Trail of Apple Blossoms



Book: Trail of Apple Blossoms

Author: Irene Hunt

Illustrator: Don Bolognese

Publisher: Silver Burdett Press, republished in 1993

ISBN-13: 978-0382243684 Hardcover

ISBN-10: 0382243684 Hardcover

ISBN-13: 978-0813672205 Paperback

ISBN-10: 0813672201 Paperback

Language level: 1

(1=nothing objectionable; 2=common euphemisms and/or childish slang terms; 3=some cursing or profanity; 4=a lot of cursing or profanity; 5=obscenity and/or vulgarity)

Recommended reading level: Ages 8-12

Rating: ***** 5 stars (EXCELLENT)

Reviewed by Wayne S. Walker

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Hunt, Irene.  Trail of Apple Blossoms (published in 1968 by Follett Publishing Company, 1010 W. Washington Blvd., Chicago, IL  60607).  It is around 1807, and ten year old Hoke Bryant is travelling with his parents, Jason and Sarah, and two year old sister Rachel by Conestoga wagon from their old home in Boston, MA, to a new home in the Ohio Valley country.  However, Rachel is very sick and won’t eat anything.  The Bryants have already lost two other children between Hoke and Rachel, so they stop in Pennsylvania at the cabin of a little man named John Chapman who has planted a large apple orchard.  Mr. Chapman’s knowledge of various herbs and foods enables him to help little Rachel to recover.  As the Bryants finally prepared to leave, Hoke asked Chapman, known as Johnny Appleseed, if he might ever come further west and hoped that they would meet again.

The following year, Chapman did decide to go west and help the settlers plant more apple trees.  For five years, he asked everyone whom he saw if they knew anything about the Bryants.  Did they survive the journey with its dangers of Indian raids, blizzards, and floods?  What happened to them?  Will Johnny ever see Hoke again?  Trail of Apple Blossoms is an absolutely wonderful story.  It is not a biography of John Chapman but a fairly short work of historical fiction for young readers based on Chapman’s life, but I would recommend it for all ages.  The front flap says, “Some events in the story are said to have happened; others could have happened.  The story is told, not for history, but to point up a philosophy that forgot self, denied fear, and placed love for all living things as the ultimate good.”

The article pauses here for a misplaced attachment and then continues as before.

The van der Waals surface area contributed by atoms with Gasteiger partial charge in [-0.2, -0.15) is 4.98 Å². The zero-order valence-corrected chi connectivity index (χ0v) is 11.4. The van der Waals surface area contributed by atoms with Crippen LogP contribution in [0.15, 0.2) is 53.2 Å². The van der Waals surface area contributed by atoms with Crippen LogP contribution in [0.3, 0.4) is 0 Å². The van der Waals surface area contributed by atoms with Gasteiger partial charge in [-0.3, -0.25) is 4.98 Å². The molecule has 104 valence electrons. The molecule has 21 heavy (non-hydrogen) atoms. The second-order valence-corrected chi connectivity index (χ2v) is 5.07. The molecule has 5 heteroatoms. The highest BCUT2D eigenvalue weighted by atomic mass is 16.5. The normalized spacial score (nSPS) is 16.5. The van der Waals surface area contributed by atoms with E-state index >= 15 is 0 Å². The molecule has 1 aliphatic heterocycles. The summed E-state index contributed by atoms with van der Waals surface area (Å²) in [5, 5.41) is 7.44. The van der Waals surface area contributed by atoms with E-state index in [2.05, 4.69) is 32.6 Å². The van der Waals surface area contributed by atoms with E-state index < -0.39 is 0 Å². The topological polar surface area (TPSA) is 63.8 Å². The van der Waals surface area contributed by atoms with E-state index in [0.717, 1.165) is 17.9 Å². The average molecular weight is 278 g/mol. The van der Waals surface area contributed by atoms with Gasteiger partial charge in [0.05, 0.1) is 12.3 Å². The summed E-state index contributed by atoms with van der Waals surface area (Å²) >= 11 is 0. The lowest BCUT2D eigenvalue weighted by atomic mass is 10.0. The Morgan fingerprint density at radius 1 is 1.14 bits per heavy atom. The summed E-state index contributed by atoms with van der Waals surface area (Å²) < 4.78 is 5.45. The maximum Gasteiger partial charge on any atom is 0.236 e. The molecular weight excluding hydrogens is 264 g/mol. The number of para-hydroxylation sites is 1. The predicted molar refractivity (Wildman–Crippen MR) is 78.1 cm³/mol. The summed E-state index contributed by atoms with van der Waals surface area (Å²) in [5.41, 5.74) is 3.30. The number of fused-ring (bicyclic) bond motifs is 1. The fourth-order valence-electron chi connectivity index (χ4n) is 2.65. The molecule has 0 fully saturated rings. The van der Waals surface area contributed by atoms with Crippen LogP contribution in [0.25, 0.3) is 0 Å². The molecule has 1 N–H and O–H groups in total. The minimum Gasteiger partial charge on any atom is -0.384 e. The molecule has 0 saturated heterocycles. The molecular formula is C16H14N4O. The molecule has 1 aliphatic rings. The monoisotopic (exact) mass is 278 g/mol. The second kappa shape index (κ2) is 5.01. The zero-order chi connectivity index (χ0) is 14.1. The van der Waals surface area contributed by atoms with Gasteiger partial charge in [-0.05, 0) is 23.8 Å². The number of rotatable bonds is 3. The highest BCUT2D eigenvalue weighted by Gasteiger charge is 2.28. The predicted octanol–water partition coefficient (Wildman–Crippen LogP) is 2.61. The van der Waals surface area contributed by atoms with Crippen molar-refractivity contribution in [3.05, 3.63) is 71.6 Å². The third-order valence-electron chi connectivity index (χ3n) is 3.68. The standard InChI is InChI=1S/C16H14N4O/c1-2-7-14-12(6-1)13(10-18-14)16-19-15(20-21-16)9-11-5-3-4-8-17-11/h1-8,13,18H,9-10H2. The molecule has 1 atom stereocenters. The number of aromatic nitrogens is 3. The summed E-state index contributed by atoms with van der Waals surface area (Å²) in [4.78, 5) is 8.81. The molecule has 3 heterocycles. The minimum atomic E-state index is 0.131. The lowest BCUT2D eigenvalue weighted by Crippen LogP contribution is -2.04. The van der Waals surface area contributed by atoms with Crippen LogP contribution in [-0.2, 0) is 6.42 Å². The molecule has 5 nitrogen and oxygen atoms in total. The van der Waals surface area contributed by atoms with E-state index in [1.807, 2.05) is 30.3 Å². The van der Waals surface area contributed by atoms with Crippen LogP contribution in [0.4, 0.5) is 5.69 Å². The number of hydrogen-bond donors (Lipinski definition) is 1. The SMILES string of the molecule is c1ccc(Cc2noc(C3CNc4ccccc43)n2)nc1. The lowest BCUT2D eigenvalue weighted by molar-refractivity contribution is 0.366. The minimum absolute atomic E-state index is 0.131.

There is one reference to putting tobacco in a pipe, but no bad or even questionable language occurs.  Author Irene Hunt, who won a Newbery Honor Award in 1965 for Across Five Aprils and a Newbery Medal in 1967 for Up a Road Slowly, writes about how Johnny says, “the good God loves the gifts given by a crooked trunk as much as…the straight and beautiful;” talks about foods which “Providence in its wisdom has provided us;” declares a thing “of the Lord’s own doing;” and wonders if something were “the Lord’s own will.”  John took his Bible with him on his journeys and often read to people from the Psalms such as, “The heavens declare the glory of God” or “I will lift up mine eyes unto the hills.”   Apparently Silver Burdett Press reissued this book with new illustrations by Sherri Partridge.

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